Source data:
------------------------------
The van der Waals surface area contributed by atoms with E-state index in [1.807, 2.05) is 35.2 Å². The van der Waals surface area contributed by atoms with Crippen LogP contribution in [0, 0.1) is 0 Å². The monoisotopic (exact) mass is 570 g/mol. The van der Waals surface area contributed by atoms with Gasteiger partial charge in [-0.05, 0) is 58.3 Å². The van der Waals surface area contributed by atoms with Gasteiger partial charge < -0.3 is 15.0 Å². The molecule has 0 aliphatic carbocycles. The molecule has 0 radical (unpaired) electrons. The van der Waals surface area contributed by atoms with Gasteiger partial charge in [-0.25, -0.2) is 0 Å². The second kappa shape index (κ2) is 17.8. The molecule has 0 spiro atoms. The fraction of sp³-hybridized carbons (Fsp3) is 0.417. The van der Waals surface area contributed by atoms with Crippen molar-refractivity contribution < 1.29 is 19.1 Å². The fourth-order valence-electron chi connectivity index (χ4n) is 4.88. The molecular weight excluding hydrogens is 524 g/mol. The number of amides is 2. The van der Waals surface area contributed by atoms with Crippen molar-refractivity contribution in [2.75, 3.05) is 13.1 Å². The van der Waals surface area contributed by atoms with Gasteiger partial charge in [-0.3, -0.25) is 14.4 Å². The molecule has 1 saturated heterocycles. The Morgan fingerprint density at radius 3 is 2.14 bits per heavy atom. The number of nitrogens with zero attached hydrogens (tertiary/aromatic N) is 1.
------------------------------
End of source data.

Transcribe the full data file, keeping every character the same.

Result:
The van der Waals surface area contributed by atoms with E-state index in [1.807, 2.05) is 35.2 Å². The van der Waals surface area contributed by atoms with Crippen LogP contribution in [0, 0.1) is 0 Å². The monoisotopic (exact) mass is 570 g/mol. The van der Waals surface area contributed by atoms with Gasteiger partial charge in [-0.05, 0) is 58.3 Å². The van der Waals surface area contributed by atoms with Gasteiger partial charge < -0.3 is 15.0 Å². The molecule has 0 aliphatic carbocycles. The molecule has 0 radical (unpaired) electrons. The van der Waals surface area contributed by atoms with Gasteiger partial charge in [-0.25, -0.2) is 0 Å². The second kappa shape index (κ2) is 17.8. The molecule has 0 spiro atoms. The fraction of sp³-hybridized carbons (Fsp3) is 0.417. The van der Waals surface area contributed by atoms with Crippen molar-refractivity contribution < 1.29 is 19.1 Å². The fourth-order valence-electron chi connectivity index (χ4n) is 4.88. The molecular weight excluding hydrogens is 524 g/mol. The number of amides is 2. The van der Waals surface area contributed by atoms with Crippen molar-refractivity contribution in [2.75, 3.05) is 13.1 Å². The van der Waals surface area contributed by atoms with Gasteiger partial charge in [-0.3, -0.25) is 14.4 Å². The molecule has 1 saturated heterocycles. The Morgan fingerprint density at radius 3 is 2.14 bits per heavy atom. The number of nitrogens with zero attached hydrogens (tertiary/aromatic N) is 1.